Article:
Thater writes about the project:
In 2017, I began researching biomimetic roboticsrobots based on animalsthat have been built by engineers at NASA and MIT. To me, the robotic animal represents a twenty-first-century idea of the natural world; they propose that animals may serve as models for machines that can learn. I have long been interested in the idea of the inorganic machine caring for the organic world. We are in the era of the sixth great mass extinctiona human-made disaster that will bring thousands of species to the brink of extinction. I have spent my artistic career depicting images and ideas of the animal as we live through this era. In Practical Effects I attempt to create a sympathetic response to the animal and argue for their livesfor the animal as subject. Its about the idea of seeing animals in places where they dont belong; about how nature has become unnatural. What would it mean for the last creature on Earththis man-robot-animalto be a gardener and a caretaker of things past and future?1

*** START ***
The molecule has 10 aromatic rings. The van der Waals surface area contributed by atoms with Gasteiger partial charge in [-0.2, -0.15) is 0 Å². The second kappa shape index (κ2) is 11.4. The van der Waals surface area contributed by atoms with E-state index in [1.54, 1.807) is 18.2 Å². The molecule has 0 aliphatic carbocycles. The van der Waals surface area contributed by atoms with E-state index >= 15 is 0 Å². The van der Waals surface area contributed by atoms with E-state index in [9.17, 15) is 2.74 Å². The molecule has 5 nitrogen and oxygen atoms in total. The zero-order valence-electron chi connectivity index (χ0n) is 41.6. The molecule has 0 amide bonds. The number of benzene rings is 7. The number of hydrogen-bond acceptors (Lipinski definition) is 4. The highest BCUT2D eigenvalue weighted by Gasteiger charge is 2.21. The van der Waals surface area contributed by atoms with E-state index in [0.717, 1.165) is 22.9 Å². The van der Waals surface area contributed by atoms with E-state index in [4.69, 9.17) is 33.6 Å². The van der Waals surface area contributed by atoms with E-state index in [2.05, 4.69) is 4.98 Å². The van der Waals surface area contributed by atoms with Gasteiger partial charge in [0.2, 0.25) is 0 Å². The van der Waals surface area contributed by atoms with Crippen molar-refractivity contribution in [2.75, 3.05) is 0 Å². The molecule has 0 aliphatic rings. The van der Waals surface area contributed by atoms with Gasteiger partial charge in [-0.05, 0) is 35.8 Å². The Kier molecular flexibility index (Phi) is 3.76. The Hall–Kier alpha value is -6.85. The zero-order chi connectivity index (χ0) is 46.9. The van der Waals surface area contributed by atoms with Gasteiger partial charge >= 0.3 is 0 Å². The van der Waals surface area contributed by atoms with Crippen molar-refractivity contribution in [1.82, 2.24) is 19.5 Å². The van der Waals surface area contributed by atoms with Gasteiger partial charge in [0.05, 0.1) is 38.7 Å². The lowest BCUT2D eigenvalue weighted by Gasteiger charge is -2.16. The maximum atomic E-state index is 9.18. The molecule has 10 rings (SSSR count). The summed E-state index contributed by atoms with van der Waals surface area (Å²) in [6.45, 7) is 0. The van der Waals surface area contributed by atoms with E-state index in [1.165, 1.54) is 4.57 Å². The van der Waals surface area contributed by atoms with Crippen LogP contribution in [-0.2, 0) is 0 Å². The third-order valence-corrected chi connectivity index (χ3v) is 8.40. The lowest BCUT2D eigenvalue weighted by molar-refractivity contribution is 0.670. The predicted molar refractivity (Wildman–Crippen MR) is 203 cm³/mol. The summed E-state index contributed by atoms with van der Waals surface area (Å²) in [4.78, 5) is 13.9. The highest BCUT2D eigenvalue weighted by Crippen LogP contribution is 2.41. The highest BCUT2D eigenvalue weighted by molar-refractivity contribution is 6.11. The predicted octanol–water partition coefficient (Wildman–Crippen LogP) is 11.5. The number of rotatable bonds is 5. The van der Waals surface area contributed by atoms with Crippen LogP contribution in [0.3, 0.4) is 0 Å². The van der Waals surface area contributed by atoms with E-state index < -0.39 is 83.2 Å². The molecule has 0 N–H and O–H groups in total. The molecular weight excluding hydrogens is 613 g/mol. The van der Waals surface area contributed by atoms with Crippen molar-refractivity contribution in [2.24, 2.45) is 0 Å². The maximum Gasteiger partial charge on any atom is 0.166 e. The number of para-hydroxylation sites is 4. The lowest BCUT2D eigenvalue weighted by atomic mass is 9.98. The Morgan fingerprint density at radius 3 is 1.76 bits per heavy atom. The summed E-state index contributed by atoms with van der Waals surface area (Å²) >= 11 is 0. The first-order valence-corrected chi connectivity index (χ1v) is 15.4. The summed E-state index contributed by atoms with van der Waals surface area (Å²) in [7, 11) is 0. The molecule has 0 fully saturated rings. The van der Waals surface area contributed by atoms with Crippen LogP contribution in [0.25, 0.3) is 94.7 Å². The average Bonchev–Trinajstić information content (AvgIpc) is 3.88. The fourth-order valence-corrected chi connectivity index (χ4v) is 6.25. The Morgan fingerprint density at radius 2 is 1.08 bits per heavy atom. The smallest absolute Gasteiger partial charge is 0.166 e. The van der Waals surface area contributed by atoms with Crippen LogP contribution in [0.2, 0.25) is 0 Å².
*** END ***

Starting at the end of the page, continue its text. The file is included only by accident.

Born in 1962 in San Francisco, Diana Thater studied art history at New York University, before receiving her MFA from the Art Center College of Design in Pasadena, California.